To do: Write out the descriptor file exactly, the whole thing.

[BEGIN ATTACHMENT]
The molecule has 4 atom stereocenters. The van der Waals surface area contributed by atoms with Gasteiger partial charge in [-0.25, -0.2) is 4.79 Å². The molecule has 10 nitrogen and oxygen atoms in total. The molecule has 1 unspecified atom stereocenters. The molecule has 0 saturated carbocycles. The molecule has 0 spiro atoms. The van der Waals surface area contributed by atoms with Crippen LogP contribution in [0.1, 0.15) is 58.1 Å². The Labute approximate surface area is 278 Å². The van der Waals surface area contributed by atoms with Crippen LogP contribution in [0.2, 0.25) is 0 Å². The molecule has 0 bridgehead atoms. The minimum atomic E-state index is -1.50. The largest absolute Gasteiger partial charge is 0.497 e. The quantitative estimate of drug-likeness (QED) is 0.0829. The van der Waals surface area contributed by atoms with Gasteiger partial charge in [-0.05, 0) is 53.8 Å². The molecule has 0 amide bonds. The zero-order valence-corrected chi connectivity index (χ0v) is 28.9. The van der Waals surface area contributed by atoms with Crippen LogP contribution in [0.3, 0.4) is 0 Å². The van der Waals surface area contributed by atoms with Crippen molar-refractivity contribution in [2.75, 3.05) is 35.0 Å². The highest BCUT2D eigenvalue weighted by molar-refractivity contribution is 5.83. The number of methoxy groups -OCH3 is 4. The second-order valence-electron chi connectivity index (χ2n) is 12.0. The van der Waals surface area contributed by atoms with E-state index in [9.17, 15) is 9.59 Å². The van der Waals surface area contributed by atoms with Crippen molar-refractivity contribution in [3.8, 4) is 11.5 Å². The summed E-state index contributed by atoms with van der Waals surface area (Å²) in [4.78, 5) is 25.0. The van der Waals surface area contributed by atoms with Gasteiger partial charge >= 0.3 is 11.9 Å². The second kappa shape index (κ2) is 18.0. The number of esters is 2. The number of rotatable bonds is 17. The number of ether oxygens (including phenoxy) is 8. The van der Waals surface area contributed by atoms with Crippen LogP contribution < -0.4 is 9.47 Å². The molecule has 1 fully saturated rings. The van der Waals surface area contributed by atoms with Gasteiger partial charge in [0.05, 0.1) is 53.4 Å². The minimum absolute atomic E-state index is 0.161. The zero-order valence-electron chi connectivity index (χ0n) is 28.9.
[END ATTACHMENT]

The molecule has 4 atom stereocenters. The van der Waals surface area contributed by atoms with Gasteiger partial charge in [-0.25, -0.2) is 4.79 Å². The molecule has 10 nitrogen and oxygen atoms in total. The molecule has 1 unspecified atom stereocenters. The molecule has 0 saturated carbocycles. The molecule has 0 spiro atoms. The van der Waals surface area contributed by atoms with Crippen LogP contribution in [0.1, 0.15) is 58.1 Å². The Labute approximate surface area is 278 Å². The van der Waals surface area contributed by atoms with Crippen LogP contribution in [0.2, 0.25) is 0 Å². The molecule has 0 bridgehead atoms. The minimum atomic E-state index is -1.50. The largest absolute Gasteiger partial charge is 0.497 e. The quantitative estimate of drug-likeness (QED) is 0.0829. The van der Waals surface area contributed by atoms with Gasteiger partial charge in [-0.05, 0) is 53.8 Å². The molecule has 0 amide bonds. The zero-order valence-corrected chi connectivity index (χ0v) is 28.9. The van der Waals surface area contributed by atoms with Crippen LogP contribution in [0.3, 0.4) is 0 Å². The van der Waals surface area contributed by atoms with Crippen molar-refractivity contribution in [2.75, 3.05) is 35.0 Å². The highest BCUT2D eigenvalue weighted by molar-refractivity contribution is 5.83. The number of methoxy groups -OCH3 is 4. The second-order valence-electron chi connectivity index (χ2n) is 12.0. The van der Waals surface area contributed by atoms with E-state index in [9.17, 15) is 9.59 Å². The van der Waals surface area contributed by atoms with Crippen molar-refractivity contribution in [3.8, 4) is 11.5 Å². The summed E-state index contributed by atoms with van der Waals surface area (Å²) in [4.78, 5) is 25.0. The van der Waals surface area contributed by atoms with Gasteiger partial charge >= 0.3 is 11.9 Å². The second kappa shape index (κ2) is 18.0. The number of esters is 2. The number of rotatable bonds is 17. The number of ether oxygens (including phenoxy) is 8. The van der Waals surface area contributed by atoms with Crippen LogP contribution < -0.4 is 9.47 Å². The molecule has 1 fully saturated rings. The van der Waals surface area contributed by atoms with Gasteiger partial charge in [0.05, 0.1) is 53.4 Å². The minimum absolute atomic E-state index is 0.161. The zero-order valence-electron chi connectivity index (χ0n) is 28.9.